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Housing issues affect everyone in Connecticut, from those who are searching for a safe place to live, to those who may find it increasingly difficult to afford a place they already call home.WNPR is covering Connecticut's housing and homelessness issues in a series that examines how residents are handling the challenges they face. We look at the trends that matter most right now, and tell stories that help bring the issues to light.

Yale Study Links Housing Instability And Risky Sexual Behaviors

With federal and state eviction moratoriums ending soon, a team of researchers from Yale University and two other universities has found an apparent link between landlord-related forced housing moves and risky sexual behavior.

In a study of 360 New Haven residents between 2017 and 2018, the researchers from Yale, American University and Drexel University found that such forced moves made some people sexually vulnerable and less likely or able to negotiate the use of condoms in a relationship.

Seventy-seven New Haven residents in the study reported having been evicted or forced to move in the last two years because a landlord raised the rent or went into foreclosure, or for other reasons such as illegal drug use or sales. The study consistently found that those participants were more likely to report having unprotected sex or multiple sex partners than others in the study.

Four percent of the residents who reported a forced move also reported providing sex for a place to live, and 8% reported having sex in exchange for money or drugs, said one of the researchers, Allison K. Groves, an assistant professor of community health and prevention at Drexel.

Housing has been recognized as one social determinant of health, and other researchers have linked homelessness to poor health. Groves’ team says it has found evidence that another type of housing instability – landlord-related forced moves – is associated with HIV sexual risk.

“There’s this huge affordable housing crisis in America,’’ Groves said. “To the extent that we can address affordable housing issues in the United States, it could have potential impacts on HIV and a whole host of other health outcomes.”

Focusing on evictions is important as the moratoriums enacted during the COVID-19 pandemic are ending, Groves said, but studying other types of forced housing moves is key as well. The federal eviction moratorium was extended last week to July 31. Max Reiss, Gov. Ned Lamont’s spokesman, said Lamont’s administration is studying that federal decision, but the state eviction moratorium is still set to expire Wednesday.

The forced-moves study is one of several being done by the Justice, Housing and Health Study, or JUSTHouHS project, with the data collection based at the Yale School of Public Health, said the study’s project manager, Alana Rosenberg.

The multi-year project, funded by more than $3 million in grants from the National Institute of Mental Health, is studying how mass incarceration and housing instability shape sexual risk and race and gender inequities.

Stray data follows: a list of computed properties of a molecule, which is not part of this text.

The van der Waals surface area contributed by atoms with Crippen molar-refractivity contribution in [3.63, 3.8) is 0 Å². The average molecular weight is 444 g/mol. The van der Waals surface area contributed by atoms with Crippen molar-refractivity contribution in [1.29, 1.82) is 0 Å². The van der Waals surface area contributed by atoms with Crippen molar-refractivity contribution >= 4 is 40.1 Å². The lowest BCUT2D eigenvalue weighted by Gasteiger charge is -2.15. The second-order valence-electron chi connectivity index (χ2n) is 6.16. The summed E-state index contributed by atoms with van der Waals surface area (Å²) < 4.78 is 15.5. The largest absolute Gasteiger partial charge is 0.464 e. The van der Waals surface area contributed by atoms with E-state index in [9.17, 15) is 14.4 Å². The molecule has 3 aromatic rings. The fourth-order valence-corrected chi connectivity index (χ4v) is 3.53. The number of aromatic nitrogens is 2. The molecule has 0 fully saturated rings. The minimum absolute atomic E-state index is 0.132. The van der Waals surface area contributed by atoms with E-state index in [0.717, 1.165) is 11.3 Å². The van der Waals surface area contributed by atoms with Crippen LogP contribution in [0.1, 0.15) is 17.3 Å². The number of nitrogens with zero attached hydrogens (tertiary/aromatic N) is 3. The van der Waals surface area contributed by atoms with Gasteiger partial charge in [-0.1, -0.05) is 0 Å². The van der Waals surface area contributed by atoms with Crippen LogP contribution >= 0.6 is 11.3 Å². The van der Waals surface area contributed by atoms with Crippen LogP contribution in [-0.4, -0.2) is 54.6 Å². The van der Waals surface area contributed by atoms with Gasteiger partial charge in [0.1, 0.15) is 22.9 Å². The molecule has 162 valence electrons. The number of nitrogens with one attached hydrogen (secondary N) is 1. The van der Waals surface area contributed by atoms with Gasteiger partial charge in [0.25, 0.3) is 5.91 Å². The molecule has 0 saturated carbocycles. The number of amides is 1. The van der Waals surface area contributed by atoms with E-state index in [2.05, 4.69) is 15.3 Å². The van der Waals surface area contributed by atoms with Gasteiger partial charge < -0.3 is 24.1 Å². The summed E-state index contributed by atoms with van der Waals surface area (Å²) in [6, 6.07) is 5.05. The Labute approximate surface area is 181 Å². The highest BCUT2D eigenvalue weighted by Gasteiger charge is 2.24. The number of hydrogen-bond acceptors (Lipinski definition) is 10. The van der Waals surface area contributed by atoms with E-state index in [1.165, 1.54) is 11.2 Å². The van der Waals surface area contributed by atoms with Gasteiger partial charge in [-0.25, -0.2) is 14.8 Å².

The researchers recruited low-income New Haven residents through city agencies and posted flyers at libraries and laundromats around the city. The residents filled out the surveys at JustHouHS’ office near the New Haven Green and returned every six months for follow-up studies. It was easier than expected to recruit participants, Rosenberg said.

“There are so many low-income people in New Haven, unfortunately, that it was easy to hit our target,’’ Rosenberg said.

The study, published in June in the AIDS and Behavior journal, found that stress from such moves may affect a person’s psychological well-being or their negotiating power in a relationship.

“Under heightened levels of stress, you’re focusing on your day-to-day survival, and you have so many other things going on that condom use might not be at the forefront of your mind,” Groves said.

Rosenberg said that some participants, including heterosexual men, reported that having sex was an informal housing condition. “He was half-joking, but one of our participants said, ‘Oh yeah, that’s part of the rent,’” she said. The study did not specifically target sex workers.

The researchers point out that their study has limitations; in some cases, the risky sexual behavior happened before the forced move. They’re now doing a long-term study on forced moves, economic and social stress and HIV risk.

One of the forced-move study’s co-authors, Danya Keene, an associate professor at the Yale School of Public Health, is also studying how eviction policies during the pandemic affected New Haven renters.

Chris Cole, the executive director of APNH: A Place to Nourish Your Health, said the forced-move study’s findings are not surprising. He said he hears from some clients that they’ve traded sex for housing.

Though his agency was not involved in the study, Cole said APNH, previously known as AIDS Project New Haven, may add a question about landlord-related forced moves when screening new clients. He agreed that instable housing might cause people to have unprotected sex.

“Anything that causes folks to feel less good about themselves is going to increase their risky behaviors,’’ he said.

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